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Acta Horticulturae
Klein, J.D., Institute of Plant Sciences, ARO-Volcani Center, Bet Dagan, Israel
Hebbe, Y., Institute of Plant Sciences, ARO-Volcani Center, Bet Dagan, Israel
Shapovalov, A., Institute of Plant Sciences, ARO-Volcani Center, Bet Dagan, Israel
Shklyar, G., Institute of Plant Sciences, ARO-Volcani Center, Bet Dagan, Israel
Korol, L., Institute of Plant Sciences, ARO-Volcani Center, Bet Dagan, Israel
Cohen, S., Institute for Agriculture, Torah Yad Binyamin, Israel
Citron (Citrus medica L.) fruits are used around the world for religious, medicinal, and culinary purposes. Although citrons originated in Southeast Asia, different etrog citron cultivars subsequently developed in Morocco, Italy, Israel and Yemen for Jewish ritual use. Despite the geographic distances and the differences in fruit morphology, etrog citron cultivars retain a marked degree of genetic uniformity, with three closely-related phylogenetic clusters. The fruit is marketed when green or yellow, depending on consumer preference and final use, although the peel will ultimately turn orange. Citron, like most other citrus, is degreened commercially after harvest with ethylene, while green peel color can be maintained with gibberellic acid (GA) treatments. Copper, a cofactor in ethylene biosynthesis, can be applied easily as a postharvest drench, and is safer to handle than ethylene. We applied copper chloride and gibberellin solutions, separately and together, to citron fruit from five distinct geographic origins as a means of regulating peel color after harvest. Fruit were then stored in plastic bags for periods from 4 weeks to 6 months at 11 or 20°C. Green peel color was best maintained by 50 ppm GA, while degreening was best induced by 10 ppm copper sulfate. Copper treatments limited the subsequent development of callus on the stem end of the fruits during storage. The response of citron fruits of different cultivars to copper and GA treatments did not correlate with degree of genetic relatedness.
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Changes in peel color of citron fruits from different genetic origins in response to postharvest copper and gibberellic acid treatments
1012
Klein, J.D., Institute of Plant Sciences, ARO-Volcani Center, Bet Dagan, Israel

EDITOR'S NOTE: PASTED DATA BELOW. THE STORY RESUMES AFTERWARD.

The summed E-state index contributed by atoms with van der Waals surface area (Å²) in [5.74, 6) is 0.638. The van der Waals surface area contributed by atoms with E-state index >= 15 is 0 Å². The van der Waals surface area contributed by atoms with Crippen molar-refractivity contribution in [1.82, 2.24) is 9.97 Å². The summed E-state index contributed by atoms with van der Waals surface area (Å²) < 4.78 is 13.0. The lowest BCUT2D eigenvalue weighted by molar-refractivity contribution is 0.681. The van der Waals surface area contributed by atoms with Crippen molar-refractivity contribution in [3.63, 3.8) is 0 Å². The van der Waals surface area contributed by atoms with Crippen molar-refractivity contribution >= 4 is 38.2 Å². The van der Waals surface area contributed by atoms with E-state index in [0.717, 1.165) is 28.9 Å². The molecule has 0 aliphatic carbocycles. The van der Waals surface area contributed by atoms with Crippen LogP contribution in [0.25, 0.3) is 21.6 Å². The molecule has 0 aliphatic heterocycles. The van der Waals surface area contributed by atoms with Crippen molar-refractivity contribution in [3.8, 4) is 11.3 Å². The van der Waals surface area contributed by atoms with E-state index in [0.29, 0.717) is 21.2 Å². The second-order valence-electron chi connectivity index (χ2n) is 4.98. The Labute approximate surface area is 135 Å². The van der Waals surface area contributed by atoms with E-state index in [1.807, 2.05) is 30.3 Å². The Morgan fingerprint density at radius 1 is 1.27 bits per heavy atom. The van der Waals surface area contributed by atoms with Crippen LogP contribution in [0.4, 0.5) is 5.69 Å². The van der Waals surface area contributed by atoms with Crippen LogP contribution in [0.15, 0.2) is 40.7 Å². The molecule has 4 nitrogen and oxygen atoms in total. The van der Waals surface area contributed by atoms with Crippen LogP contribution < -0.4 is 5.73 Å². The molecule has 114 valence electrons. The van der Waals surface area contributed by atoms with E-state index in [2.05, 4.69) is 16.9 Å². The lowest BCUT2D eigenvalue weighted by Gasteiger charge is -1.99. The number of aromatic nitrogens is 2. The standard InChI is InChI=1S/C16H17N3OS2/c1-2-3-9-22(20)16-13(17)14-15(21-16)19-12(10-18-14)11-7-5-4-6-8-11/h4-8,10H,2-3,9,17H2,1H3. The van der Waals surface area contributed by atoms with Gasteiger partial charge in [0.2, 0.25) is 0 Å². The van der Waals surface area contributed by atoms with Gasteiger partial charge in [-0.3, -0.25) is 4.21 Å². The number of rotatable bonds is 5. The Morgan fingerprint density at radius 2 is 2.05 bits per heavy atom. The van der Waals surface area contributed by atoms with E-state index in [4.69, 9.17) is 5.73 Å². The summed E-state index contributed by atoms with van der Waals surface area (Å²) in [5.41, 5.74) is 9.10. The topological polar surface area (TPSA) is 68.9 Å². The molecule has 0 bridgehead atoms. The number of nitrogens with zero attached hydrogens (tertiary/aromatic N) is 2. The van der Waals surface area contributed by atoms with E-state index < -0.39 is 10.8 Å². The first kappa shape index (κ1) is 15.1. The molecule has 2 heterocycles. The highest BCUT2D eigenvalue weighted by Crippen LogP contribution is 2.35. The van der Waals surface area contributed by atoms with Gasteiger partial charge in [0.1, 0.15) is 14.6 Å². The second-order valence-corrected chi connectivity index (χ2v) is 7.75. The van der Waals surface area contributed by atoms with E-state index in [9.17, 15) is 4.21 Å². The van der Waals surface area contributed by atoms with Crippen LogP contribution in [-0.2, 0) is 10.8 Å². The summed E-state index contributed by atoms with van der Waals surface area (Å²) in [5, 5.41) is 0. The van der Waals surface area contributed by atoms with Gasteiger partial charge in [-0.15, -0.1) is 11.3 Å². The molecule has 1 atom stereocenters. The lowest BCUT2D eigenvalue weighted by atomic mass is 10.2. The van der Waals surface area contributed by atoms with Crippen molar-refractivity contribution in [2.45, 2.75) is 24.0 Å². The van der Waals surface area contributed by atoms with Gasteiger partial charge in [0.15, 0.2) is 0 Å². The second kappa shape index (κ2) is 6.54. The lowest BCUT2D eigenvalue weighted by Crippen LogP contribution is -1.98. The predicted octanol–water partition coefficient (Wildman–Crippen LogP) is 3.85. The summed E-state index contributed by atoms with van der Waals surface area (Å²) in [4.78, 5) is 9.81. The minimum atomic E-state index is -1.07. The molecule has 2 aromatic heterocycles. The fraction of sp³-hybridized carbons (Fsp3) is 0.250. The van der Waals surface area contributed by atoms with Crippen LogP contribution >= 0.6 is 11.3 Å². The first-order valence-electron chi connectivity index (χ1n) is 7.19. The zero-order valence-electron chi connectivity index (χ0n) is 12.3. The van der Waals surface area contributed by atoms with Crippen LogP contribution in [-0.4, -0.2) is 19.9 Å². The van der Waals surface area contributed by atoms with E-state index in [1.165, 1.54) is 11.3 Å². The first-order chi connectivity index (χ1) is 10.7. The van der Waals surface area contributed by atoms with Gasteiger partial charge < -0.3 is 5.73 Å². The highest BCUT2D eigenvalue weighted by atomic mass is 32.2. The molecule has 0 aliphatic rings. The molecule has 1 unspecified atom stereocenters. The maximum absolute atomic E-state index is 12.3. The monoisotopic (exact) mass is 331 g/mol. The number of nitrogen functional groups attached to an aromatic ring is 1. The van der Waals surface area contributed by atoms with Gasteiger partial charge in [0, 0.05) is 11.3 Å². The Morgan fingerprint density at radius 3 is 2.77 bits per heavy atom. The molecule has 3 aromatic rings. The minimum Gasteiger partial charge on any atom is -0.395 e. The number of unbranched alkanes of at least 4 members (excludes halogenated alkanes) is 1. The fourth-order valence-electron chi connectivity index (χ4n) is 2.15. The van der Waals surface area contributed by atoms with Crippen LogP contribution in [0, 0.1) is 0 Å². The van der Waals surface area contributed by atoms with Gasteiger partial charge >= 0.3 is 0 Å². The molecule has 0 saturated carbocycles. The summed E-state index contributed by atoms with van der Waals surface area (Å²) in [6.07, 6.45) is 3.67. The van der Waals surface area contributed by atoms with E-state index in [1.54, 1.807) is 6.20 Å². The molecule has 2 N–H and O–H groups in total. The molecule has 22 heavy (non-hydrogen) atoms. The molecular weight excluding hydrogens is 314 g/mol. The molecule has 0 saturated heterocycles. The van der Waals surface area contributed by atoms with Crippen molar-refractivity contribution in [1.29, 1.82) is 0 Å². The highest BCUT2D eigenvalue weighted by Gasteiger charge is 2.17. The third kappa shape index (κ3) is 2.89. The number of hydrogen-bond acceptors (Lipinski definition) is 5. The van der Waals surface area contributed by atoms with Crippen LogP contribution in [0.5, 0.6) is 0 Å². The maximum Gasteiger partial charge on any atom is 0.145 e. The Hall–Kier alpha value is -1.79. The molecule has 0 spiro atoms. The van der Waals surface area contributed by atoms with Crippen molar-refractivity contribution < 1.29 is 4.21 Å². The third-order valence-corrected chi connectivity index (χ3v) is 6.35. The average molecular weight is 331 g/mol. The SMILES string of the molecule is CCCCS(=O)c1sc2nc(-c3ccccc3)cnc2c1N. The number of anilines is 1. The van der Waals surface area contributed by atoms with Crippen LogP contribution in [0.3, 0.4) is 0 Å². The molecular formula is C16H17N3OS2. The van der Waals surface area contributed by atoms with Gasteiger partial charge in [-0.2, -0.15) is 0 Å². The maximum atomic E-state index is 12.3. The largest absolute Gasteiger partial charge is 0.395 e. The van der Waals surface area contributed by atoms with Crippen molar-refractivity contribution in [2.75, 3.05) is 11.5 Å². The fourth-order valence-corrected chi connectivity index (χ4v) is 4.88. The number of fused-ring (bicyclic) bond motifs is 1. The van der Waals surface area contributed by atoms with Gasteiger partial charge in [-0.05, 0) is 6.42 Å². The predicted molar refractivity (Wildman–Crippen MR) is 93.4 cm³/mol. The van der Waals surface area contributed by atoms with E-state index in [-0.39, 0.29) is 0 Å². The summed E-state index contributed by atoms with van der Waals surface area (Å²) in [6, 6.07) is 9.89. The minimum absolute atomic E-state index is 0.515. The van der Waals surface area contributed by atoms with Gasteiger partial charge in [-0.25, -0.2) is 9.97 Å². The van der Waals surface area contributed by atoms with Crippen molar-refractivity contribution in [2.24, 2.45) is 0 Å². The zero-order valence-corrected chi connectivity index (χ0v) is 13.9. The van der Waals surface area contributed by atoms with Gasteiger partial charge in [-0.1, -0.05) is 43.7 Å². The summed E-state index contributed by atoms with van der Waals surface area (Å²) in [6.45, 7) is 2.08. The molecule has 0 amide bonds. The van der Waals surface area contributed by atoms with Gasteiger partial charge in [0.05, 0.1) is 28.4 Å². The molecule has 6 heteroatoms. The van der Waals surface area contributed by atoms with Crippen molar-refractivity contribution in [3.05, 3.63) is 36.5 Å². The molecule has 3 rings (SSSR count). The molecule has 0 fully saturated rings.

Hebbe, Y., Institute of Plant Sciences, ARO-Volcani Center, Bet Dagan, Israel
Shapovalov, A., Institute of Plant Sciences, ARO-Volcani Center, Bet Dagan, Israel
Shklyar, G., Institute of Plant Sciences, ARO-Volcani Center, Bet Dagan, Israel
Korol, L., Institute of Plant Sciences, ARO-Volcani Center, Bet Dagan, Israel
Cohen, S., Institute for Agriculture, Torah Yad Binyamin, Israel
Changes in peel color of citron fruits from different genetic origins in response to postharvest copper and gibberellic acid treatments
Citron (Citrus medica L.) fruits are used around the world for religious, medicinal, and culinary purposes. Although citrons originated in Southeast Asia, different etrog citron cultivars subsequently developed in Morocco, Italy, Israel and Yemen for Jewish ritual use. Despite the geographic distances and the differences in fruit morphology, etrog citron cultivars retain a marked degree of genetic uniformity, with three closely-related phylogenetic clusters. The fruit is marketed when green or yellow, depending on consumer preference and final use, although the peel will ultimately turn orange. Citron, like most other citrus, is degreened commercially after harvest with ethylene, while green peel color can be maintained with gibberellic acid (GA) treatments. Copper, a cofactor in ethylene biosynthesis, can be applied easily as a postharvest drench, and is safer to handle than ethylene. We applied copper chloride and gibberellin solutions, separately and together, to citron fruit from five distinct geographic origins as a means of regulating peel color after harvest. Fruit were then stored in plastic bags for periods from 4 weeks to 6 months at 11 or 20°C. Green peel color was best maintained by 50 ppm GA, while degreening was best induced by 10 ppm copper sulfate. Copper treatments limited the subsequent development of callus on the stem end of the fruits during storage. The response of citron fruits of different cultivars to copper and GA treatments did not correlate with degree of genetic relatedness.
Scientific Publication
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